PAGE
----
16. lol I’m sure Knut Torgersen is number 7 (identified as Einstien) based on his disclaimer chaplin ‘tache.

  17. Rajini Rao says:


    Which one, there are three women Gina Duarte . Four, if #1 is Annie Lennox 😉

  18. Thomas Kang says:


    The photos are so off the mark. There were almost no famous redhead scientists, if any (at least that I know of).

  19. Thomas Kang says:


    6. One of the guys from Z.Z. Top; got his astronomy degree the same year as Brian May of Queen


    I think his name might have bee Zebediah Zebulon Tophzinsky before he shortened his name.

  20. Thomas Kang says:


    7. Schrodinger (?) [after cheating]


    EDIT: cheating by using Wikipedia

  21. Rajini Rao says:


    Thousand lashes from a wet noodle, Thomas Kang:)

  22. Thomas Kang says:


    I just figured out a new way to cheat. #9 has to be Tycho Brahe (the only Tycho I know).

  23. Thomas Kang says:


    Rajini Rao How thick and wet will the noodle be? Also, wheat or rice noodles? That makes a difference, methinks.

  24. Rajini Rao says:


    Al dente, of course. Soba.

  25. Thomas Kang says:


    #4 is a terrible depiction, seems like.

  26. Thomas Kang says:


    No such thing as al dente soba. I’m no longer afraid.

  27. Thomas Kang says:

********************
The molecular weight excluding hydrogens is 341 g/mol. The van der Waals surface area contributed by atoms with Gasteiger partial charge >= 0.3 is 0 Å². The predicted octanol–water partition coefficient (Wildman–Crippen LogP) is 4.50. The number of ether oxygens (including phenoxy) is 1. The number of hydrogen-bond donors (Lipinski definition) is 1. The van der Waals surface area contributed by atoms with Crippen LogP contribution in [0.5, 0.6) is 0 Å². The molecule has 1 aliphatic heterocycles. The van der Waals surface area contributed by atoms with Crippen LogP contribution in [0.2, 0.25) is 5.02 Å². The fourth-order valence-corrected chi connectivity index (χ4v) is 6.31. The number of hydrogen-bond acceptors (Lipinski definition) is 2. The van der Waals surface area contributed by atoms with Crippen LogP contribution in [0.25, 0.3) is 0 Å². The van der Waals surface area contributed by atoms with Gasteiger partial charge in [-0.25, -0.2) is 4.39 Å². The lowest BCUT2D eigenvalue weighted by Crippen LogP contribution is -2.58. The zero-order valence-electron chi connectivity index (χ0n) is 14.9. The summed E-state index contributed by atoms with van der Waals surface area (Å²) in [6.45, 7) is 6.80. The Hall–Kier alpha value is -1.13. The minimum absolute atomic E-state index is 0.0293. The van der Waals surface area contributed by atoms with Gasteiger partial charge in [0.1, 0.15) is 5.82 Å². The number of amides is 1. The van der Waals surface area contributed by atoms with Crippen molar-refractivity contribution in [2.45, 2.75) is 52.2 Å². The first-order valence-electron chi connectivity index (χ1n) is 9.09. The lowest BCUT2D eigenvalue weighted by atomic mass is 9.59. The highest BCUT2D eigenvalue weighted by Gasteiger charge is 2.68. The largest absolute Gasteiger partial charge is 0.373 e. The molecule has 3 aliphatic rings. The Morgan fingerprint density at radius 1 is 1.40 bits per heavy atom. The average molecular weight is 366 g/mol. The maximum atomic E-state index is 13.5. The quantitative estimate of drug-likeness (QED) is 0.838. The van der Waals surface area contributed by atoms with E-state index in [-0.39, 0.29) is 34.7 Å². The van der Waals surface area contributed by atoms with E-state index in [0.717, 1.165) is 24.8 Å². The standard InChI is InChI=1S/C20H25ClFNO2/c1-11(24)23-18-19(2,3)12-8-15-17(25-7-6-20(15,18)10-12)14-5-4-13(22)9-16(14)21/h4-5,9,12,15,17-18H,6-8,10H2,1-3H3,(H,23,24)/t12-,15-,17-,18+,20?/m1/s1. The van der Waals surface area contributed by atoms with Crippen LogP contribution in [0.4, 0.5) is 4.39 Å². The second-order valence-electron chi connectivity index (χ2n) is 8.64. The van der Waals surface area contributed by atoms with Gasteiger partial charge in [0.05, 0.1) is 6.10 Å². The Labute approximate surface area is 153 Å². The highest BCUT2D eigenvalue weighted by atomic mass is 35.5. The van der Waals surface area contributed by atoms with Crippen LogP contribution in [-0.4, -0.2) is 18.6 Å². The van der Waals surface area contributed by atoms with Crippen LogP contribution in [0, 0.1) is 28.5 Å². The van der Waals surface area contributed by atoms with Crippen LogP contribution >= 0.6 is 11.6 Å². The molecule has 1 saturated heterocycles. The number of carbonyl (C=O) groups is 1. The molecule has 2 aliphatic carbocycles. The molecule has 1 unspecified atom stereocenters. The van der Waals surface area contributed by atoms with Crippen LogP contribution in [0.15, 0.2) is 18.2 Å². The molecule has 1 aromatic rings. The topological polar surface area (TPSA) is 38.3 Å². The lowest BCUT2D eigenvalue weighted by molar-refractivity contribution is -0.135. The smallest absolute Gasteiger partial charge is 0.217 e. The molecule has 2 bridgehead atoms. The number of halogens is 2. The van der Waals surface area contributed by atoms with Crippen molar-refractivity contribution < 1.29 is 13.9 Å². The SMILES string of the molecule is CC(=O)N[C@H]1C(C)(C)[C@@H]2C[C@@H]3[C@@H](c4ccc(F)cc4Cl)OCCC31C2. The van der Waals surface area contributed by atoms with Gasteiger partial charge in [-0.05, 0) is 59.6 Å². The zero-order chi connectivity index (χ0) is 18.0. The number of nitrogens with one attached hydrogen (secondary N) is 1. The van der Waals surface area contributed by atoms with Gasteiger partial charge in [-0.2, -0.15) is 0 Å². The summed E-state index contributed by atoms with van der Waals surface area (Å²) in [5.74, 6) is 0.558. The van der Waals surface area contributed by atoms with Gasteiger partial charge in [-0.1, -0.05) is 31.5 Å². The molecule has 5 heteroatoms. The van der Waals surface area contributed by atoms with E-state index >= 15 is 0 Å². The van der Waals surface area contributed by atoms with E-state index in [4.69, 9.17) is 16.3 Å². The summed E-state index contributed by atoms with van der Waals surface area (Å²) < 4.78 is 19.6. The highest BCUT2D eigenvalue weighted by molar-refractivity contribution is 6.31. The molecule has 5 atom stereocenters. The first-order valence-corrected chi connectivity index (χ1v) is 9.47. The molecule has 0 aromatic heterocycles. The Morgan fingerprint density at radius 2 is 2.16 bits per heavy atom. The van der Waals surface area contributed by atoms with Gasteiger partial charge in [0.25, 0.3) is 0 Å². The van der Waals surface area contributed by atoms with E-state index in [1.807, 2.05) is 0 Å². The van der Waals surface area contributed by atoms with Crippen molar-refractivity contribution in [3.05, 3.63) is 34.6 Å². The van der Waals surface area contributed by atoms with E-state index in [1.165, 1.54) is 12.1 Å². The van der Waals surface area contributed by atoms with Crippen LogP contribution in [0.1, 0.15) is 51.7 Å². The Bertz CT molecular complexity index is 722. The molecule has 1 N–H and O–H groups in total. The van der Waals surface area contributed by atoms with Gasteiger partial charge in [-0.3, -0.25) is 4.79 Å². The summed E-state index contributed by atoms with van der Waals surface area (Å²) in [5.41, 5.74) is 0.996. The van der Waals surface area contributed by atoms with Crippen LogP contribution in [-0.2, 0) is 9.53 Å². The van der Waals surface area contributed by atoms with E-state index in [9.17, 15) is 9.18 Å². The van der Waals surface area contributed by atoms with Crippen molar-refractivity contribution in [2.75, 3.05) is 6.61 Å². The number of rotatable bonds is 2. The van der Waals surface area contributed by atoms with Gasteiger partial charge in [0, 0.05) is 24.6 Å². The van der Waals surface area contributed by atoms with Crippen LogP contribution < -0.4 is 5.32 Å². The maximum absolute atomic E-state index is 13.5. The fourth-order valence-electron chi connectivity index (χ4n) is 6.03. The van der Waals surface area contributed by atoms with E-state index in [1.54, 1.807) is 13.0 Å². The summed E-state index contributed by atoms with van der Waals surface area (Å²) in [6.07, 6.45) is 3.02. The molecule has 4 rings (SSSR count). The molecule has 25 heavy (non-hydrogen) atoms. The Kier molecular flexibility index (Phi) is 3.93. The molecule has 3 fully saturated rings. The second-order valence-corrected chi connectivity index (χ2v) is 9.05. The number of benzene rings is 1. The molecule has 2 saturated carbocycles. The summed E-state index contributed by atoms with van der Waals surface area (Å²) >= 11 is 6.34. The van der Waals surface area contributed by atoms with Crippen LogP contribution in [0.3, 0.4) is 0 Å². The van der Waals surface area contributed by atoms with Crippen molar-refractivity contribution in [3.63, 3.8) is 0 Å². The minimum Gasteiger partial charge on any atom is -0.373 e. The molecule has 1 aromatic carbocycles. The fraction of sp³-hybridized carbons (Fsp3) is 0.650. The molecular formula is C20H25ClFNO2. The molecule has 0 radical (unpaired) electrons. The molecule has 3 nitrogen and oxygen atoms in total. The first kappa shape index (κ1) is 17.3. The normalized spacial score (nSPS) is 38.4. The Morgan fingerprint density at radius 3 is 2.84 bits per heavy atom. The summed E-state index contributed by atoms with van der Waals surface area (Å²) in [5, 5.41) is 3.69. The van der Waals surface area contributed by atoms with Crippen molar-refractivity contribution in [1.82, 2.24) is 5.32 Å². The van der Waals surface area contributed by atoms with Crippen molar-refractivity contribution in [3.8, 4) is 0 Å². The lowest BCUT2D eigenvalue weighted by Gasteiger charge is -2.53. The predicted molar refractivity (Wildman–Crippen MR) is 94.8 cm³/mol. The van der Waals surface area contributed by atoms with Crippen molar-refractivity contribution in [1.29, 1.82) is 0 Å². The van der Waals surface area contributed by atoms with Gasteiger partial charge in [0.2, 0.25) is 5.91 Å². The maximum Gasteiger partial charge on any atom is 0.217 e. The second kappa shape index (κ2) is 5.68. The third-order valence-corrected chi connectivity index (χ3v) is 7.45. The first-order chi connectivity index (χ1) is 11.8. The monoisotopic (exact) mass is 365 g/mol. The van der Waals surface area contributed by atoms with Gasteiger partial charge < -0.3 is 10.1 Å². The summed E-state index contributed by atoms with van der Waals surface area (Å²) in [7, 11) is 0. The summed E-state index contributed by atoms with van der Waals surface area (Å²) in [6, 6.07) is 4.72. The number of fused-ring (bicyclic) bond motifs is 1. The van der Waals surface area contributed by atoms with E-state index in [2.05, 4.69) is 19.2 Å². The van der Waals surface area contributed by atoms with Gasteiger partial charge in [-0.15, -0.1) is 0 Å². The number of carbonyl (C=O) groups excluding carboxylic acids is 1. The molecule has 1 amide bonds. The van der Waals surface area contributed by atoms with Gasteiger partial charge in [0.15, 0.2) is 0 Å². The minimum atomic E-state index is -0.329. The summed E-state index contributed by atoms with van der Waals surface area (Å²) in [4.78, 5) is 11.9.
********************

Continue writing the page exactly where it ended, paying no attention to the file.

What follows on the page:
6. Rubeus Hagrid (or D.M, after cheating)

  28. Rajini Rao says:


     Thomas Kang


    Natch na jaane, aangan teda


    Ancient Hindi saying: Cannot dance, blame the crooked courtyard.

  29. Rajini Rao says:


    Soggy soba coming right up.

  30. Rajini Rao says:


    Aida Hazlan , you missed this visit by Rajeev http://goo.gl/8tGFD


    Look at comments under the first picture.

  31. Thomas Kang says:


    Love the saying, but I was like, “D’Oh! That was my first thought, but that couldn’t be him.”


    Erethay areaye animay ookedcra courtyardskay — arfay oremay anthay ooyay oodway inkthay.


    Ancient Etruscan saying:


    There are many crooked courtyards — far more than you would think.

  32. Rajini Rao says:


    Thomas Kang , erudite in Etruscan. 🙂


  33. Loved this post and the comments 😀


  34. I’m amazed at how many of these I knew! Science is culture!